The Ministry of Finance has asked whether Queen Máxima wants to say less about the arrival of a digital euro. That writes the AD. The newspaper quotes sources within the ministry who point out that every time the queen says something about the subject, there are negative reactions: “After corona, the digital euro is the new wappie magnet”, the AD quotes an official.
The ministry tells NOS that it is customary for official contact to be made and that no announcements are made about the content of that contact. A spokesperson does say that the Queen has “never spoken out about the desirability of introducing a digital euro”.
‘Best of both worlds’
At the IMF, among others, Máxima shared her enthusiasm about digital money from central banks, or central bank digital currency (CBDC) last year. “CBDCs can offer the best of both worlds,” said Máxima. “They encourage businesses to reduce costs and broaden accessibility.”
According to the ministry, the queen indicated the advantages and disadvantages of digital bank money and advocated that the consequences should be properly mapped out. “This is fully in line with the government’s position,” says the spokesperson.
Nevertheless, a month later, before the European Parliament, she emphatically discussed the introduction of the digital euro. “Governments can use the digital euro to provide financial support to low-income people,” she said.
The speeches led, among other things, to questions (.pdf) from the Forum for Democracy and the SP. The parties believe that Máxima promotes a system in which governments gain insight into everything that citizens buy.
Rabobank economist Wim Boonstra says that there was nothing wrong with Máxima’s speech at the IMF, if you look at her plea from a global perspective. “Digital currencies can promote inclusion, for example for people who do not have access to a bank account. That is hardly an issue in Europe. It was a general story as an ambassador against poverty and for inclusion.”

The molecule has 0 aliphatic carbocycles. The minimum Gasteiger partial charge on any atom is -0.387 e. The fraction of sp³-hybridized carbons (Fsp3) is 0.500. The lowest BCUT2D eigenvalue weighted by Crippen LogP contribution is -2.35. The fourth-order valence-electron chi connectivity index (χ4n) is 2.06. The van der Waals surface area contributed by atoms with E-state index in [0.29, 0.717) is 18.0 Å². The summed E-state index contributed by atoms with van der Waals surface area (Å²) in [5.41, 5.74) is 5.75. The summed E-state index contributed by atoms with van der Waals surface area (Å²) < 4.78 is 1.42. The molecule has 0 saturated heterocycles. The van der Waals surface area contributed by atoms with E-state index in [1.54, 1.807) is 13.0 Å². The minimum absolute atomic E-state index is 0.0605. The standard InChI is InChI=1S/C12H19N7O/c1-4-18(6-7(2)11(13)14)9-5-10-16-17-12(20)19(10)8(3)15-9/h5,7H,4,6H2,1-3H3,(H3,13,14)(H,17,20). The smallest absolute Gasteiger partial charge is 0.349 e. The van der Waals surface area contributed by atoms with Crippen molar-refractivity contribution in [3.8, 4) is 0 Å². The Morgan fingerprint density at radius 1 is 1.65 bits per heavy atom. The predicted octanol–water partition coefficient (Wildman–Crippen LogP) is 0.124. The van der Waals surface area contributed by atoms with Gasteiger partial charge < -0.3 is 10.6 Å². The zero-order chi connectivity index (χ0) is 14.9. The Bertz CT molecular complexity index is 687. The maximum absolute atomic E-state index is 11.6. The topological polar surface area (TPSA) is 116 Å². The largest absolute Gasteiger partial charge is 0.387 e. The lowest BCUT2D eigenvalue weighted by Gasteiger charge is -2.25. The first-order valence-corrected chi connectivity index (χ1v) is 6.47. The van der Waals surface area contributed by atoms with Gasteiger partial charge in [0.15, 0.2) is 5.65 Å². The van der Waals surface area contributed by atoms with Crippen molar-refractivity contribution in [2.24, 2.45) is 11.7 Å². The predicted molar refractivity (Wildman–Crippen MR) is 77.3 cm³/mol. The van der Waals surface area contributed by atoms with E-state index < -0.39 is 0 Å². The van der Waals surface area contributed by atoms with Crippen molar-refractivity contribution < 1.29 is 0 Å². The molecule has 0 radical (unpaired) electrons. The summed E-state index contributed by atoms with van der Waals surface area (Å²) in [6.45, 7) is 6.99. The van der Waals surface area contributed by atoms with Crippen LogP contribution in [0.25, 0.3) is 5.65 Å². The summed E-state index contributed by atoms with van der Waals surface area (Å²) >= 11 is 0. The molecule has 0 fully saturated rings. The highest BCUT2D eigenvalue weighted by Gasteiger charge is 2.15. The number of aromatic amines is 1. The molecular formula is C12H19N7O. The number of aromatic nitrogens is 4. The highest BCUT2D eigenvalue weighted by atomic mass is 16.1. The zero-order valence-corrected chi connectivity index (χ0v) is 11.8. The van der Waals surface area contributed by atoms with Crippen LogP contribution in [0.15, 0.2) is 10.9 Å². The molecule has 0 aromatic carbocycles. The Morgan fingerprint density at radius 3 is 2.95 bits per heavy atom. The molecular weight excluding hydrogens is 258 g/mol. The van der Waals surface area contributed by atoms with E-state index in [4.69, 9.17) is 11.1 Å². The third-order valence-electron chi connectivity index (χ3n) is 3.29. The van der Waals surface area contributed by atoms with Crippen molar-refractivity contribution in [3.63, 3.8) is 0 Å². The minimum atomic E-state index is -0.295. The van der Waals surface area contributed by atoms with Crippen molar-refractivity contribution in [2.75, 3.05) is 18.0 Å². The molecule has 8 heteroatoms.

Rens van Tilburg, director of think tank Sustainable Finance Lab, is also surprised that the queen would have been approached by the ministry. “The Queen is doing good work all over the world to make financial services more available to poorer people. The fact that she is looking for opportunities and also pointing to digital money is a logical approach.”
According to him, criticism mainly comes from people who distrust the government. “The unrest surrounding the digital euro is mainly about privacy. That needs to be looked at carefully. Only privacy is already at stake now that less and less is being paid with cash and more through accounts of commercial banks. Payments are already being tracked there.”
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